Whether the same crow as last year has returned
or this is a different crow with the same habits
is as much a metaphysical issue
as a zoological one – whichever
is the case the sequence of events
in the Great Lockdown is being repeated.
Early morning the crow flies in, and places
a piece of bread in the bird bath – where blackbirds
have bathed, and robins sipped; flies off; returns
in hours, and snacks on the marinated bread;
flies off; returns, and so on until
the starchy carrion has all gone.
Last year baguettes were preferred – this year crusts
with butter and strawberry jam. I watch,
from the kitchen window, the creature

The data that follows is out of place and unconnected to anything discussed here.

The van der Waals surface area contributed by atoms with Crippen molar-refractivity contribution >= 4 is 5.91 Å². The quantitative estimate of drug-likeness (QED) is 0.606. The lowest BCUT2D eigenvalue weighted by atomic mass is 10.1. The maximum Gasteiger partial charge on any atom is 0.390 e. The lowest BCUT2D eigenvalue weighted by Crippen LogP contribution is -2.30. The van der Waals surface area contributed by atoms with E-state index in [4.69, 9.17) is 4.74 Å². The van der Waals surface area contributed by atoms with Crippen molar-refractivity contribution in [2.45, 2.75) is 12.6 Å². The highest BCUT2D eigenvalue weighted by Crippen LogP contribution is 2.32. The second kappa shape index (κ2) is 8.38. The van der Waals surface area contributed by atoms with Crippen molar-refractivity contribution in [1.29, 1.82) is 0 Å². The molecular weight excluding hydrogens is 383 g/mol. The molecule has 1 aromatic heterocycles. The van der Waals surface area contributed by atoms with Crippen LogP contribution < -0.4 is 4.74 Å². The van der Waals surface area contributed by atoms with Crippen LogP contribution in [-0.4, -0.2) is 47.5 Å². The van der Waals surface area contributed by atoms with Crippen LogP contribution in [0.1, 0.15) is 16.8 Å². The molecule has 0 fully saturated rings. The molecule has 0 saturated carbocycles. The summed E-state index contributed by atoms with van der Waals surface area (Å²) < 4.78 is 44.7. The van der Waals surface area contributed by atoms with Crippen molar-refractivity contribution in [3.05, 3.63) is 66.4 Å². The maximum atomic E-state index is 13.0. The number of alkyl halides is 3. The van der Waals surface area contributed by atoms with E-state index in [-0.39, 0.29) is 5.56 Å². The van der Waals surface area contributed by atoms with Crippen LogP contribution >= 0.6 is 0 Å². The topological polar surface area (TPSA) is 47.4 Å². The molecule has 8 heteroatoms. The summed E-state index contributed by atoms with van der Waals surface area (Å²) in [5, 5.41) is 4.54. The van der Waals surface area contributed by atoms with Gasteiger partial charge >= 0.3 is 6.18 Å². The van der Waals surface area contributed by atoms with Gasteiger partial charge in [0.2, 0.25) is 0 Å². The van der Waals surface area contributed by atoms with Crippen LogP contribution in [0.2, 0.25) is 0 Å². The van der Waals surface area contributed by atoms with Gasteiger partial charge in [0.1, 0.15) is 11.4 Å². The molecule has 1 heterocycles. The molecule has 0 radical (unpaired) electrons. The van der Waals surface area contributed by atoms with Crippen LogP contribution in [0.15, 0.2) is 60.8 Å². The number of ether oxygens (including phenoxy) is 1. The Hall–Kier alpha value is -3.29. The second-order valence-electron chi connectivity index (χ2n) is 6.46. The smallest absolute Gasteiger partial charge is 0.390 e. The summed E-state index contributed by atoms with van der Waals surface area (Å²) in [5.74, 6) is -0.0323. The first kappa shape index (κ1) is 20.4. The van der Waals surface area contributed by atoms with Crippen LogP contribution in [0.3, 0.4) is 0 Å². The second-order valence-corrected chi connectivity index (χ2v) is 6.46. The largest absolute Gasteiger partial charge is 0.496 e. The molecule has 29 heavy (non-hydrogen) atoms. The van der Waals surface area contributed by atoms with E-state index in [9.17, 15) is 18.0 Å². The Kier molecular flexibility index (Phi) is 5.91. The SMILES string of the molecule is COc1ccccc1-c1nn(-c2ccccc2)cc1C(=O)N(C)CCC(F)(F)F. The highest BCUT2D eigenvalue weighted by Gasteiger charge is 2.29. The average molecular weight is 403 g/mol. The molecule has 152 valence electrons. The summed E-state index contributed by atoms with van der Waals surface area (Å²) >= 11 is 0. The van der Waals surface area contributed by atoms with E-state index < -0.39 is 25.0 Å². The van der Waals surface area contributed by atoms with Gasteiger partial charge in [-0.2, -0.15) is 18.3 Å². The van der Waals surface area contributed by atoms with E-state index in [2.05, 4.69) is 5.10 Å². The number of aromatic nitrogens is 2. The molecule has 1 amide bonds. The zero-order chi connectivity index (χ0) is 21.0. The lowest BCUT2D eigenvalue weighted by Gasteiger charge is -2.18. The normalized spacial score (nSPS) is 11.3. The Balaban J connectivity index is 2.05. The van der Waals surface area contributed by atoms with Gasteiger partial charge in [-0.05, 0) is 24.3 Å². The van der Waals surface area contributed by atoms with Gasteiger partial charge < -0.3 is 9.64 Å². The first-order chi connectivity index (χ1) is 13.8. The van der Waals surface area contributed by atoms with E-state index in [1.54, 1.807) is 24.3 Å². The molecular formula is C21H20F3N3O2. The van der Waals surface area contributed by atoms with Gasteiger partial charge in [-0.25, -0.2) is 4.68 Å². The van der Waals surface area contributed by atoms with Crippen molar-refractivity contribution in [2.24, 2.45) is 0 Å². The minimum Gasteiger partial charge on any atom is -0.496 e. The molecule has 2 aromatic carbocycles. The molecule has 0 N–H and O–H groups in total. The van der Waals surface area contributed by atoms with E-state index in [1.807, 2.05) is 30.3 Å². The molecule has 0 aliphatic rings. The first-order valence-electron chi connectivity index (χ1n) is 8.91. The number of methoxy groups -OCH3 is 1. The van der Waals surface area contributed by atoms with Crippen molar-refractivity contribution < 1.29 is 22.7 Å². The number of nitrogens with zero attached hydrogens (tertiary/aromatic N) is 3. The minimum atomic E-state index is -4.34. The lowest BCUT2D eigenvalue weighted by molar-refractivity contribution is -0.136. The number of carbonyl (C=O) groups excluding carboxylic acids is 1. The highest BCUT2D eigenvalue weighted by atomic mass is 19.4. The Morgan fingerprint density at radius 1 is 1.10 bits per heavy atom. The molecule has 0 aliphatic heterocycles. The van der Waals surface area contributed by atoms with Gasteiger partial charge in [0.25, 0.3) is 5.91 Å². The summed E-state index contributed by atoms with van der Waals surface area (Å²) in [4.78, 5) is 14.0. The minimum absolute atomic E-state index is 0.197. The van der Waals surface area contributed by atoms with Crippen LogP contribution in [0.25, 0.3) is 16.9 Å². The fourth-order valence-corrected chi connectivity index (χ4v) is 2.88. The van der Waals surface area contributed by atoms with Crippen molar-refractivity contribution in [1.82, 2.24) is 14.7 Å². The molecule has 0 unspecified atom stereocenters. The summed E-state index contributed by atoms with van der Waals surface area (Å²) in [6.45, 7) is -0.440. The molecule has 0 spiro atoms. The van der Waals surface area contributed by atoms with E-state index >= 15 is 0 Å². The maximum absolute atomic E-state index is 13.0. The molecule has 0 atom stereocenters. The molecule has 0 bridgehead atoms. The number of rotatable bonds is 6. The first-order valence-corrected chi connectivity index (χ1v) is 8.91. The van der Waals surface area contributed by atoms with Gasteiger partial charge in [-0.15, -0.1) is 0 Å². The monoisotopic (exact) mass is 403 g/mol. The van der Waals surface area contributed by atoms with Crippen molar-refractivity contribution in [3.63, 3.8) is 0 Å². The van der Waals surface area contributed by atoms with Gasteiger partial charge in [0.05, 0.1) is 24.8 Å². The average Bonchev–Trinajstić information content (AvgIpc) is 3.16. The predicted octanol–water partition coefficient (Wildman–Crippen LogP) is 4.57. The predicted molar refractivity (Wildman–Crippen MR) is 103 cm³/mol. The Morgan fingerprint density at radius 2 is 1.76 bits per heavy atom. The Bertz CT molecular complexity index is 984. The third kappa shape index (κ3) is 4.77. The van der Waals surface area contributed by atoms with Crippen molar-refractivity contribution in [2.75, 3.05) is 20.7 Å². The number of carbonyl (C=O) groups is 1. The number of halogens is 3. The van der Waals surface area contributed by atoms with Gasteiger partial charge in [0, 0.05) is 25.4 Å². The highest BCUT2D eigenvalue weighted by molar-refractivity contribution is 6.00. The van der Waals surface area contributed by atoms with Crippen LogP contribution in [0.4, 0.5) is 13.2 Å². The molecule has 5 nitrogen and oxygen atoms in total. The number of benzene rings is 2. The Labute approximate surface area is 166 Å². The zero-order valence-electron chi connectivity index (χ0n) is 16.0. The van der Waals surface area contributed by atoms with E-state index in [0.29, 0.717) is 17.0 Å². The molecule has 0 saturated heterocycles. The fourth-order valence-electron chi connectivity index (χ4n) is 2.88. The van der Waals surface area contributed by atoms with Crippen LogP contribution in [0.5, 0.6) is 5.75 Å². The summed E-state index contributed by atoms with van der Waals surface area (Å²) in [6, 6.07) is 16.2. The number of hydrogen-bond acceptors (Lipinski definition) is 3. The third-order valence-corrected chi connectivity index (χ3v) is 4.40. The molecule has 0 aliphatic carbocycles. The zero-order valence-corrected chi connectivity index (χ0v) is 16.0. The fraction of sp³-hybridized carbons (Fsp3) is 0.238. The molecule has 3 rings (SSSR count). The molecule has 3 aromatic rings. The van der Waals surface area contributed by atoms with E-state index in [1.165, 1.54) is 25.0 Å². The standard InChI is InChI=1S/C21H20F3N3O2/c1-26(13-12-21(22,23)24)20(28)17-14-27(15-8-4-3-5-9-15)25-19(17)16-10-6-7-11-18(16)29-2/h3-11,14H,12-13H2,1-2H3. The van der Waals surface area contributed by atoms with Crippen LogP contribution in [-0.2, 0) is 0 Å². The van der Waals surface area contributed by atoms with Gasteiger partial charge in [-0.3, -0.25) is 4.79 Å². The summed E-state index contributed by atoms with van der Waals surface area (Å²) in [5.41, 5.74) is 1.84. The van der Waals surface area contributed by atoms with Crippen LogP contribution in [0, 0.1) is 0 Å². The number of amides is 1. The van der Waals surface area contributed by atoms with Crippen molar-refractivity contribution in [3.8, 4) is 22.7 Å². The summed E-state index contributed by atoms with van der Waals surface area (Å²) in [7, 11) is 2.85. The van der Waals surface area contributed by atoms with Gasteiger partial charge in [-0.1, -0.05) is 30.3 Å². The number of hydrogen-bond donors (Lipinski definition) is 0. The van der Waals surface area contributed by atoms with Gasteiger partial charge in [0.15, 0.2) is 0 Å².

gripping the edge of the diminutive
bird bath – not a sable, obsidian
feather out of place, its neolithic beak
supping fastidiously. We thrive
on patterns me and the crow – it snacking
on throwaways, me making nine, ten,
eleven beats to the line. So is this,
perhaps, some prank from beyond the grave – Ted
Hughes’s Crow mocking my orderly verses?
Or a hoax – the black spot posing as white bread?
When I inspect this morning’s dunking –
a triangular piece of garlic bread –
the crow, on a nearby chimney, sets up
such a cawing one would think, in the words
of the old saw, the world was about to end:
when we may perish from surfeit, or from
puzzlement, when earth, air, water are
consumed with plastic particulates,
and small family groups in unnamed deserts
defend their pots of fire?